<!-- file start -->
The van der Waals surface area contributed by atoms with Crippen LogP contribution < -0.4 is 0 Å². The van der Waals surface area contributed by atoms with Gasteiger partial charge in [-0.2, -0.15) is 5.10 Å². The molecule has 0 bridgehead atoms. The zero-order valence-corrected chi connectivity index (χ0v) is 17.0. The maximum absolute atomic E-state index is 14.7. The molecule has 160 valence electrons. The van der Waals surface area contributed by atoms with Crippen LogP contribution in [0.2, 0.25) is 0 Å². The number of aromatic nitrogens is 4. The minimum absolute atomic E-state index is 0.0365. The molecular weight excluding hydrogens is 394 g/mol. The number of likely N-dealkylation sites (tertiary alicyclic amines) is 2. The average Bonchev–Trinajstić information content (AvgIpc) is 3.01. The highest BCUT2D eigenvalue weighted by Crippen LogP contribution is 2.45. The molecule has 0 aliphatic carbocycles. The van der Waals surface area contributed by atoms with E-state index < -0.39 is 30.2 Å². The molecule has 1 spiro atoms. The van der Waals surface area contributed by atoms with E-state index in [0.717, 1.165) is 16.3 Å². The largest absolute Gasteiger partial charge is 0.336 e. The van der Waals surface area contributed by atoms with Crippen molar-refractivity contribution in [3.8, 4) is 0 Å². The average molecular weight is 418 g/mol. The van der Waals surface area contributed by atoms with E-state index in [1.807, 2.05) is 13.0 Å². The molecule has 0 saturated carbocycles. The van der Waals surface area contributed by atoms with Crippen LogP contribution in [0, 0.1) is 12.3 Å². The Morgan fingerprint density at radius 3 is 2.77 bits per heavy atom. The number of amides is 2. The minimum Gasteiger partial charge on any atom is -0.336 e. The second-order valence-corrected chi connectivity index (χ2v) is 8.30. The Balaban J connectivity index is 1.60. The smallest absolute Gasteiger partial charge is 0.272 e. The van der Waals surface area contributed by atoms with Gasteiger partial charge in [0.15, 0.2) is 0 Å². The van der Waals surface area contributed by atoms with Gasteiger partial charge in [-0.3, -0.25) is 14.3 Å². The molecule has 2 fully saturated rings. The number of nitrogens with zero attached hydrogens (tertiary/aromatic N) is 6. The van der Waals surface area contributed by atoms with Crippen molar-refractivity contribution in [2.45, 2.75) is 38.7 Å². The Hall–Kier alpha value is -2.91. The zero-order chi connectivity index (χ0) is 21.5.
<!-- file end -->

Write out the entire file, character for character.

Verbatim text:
The van der Waals surface area contributed by atoms with Crippen LogP contribution < -0.4 is 0 Å². The van der Waals surface area contributed by atoms with Gasteiger partial charge in [-0.2, -0.15) is 5.10 Å². The molecule has 0 bridgehead atoms. The zero-order valence-corrected chi connectivity index (χ0v) is 17.0. The maximum absolute atomic E-state index is 14.7. The molecule has 160 valence electrons. The van der Waals surface area contributed by atoms with Crippen LogP contribution in [0.2, 0.25) is 0 Å². The number of aromatic nitrogens is 4. The minimum absolute atomic E-state index is 0.0365. The molecular weight excluding hydrogens is 394 g/mol. The number of likely N-dealkylation sites (tertiary alicyclic amines) is 2. The average Bonchev–Trinajstić information content (AvgIpc) is 3.01. The highest BCUT2D eigenvalue weighted by Crippen LogP contribution is 2.45. The molecule has 0 aliphatic carbocycles. The van der Waals surface area contributed by atoms with E-state index < -0.39 is 30.2 Å². The molecule has 1 spiro atoms. The van der Waals surface area contributed by atoms with E-state index in [0.717, 1.165) is 16.3 Å². The largest absolute Gasteiger partial charge is 0.336 e. The van der Waals surface area contributed by atoms with Crippen molar-refractivity contribution in [3.8, 4) is 0 Å². The average molecular weight is 418 g/mol. The van der Waals surface area contributed by atoms with E-state index in [1.807, 2.05) is 13.0 Å². The molecule has 0 saturated carbocycles. The van der Waals surface area contributed by atoms with Crippen LogP contribution in [0, 0.1) is 12.3 Å². The Morgan fingerprint density at radius 3 is 2.77 bits per heavy atom. The number of amides is 2. The minimum Gasteiger partial charge on any atom is -0.336 e. The second-order valence-corrected chi connectivity index (χ2v) is 8.30. The Balaban J connectivity index is 1.60. The smallest absolute Gasteiger partial charge is 0.272 e. The van der Waals surface area contributed by atoms with Gasteiger partial charge in [0.15, 0.2) is 0 Å². The van der Waals surface area contributed by atoms with Gasteiger partial charge in [-0.3, -0.25) is 14.3 Å². The molecule has 2 fully saturated rings. The number of nitrogens with zero attached hydrogens (tertiary/aromatic N) is 6. The van der Waals surface area contributed by atoms with Crippen molar-refractivity contribution in [2.45, 2.75) is 38.7 Å². The Hall–Kier alpha value is -2.91. The zero-order chi connectivity index (χ0) is 21.5.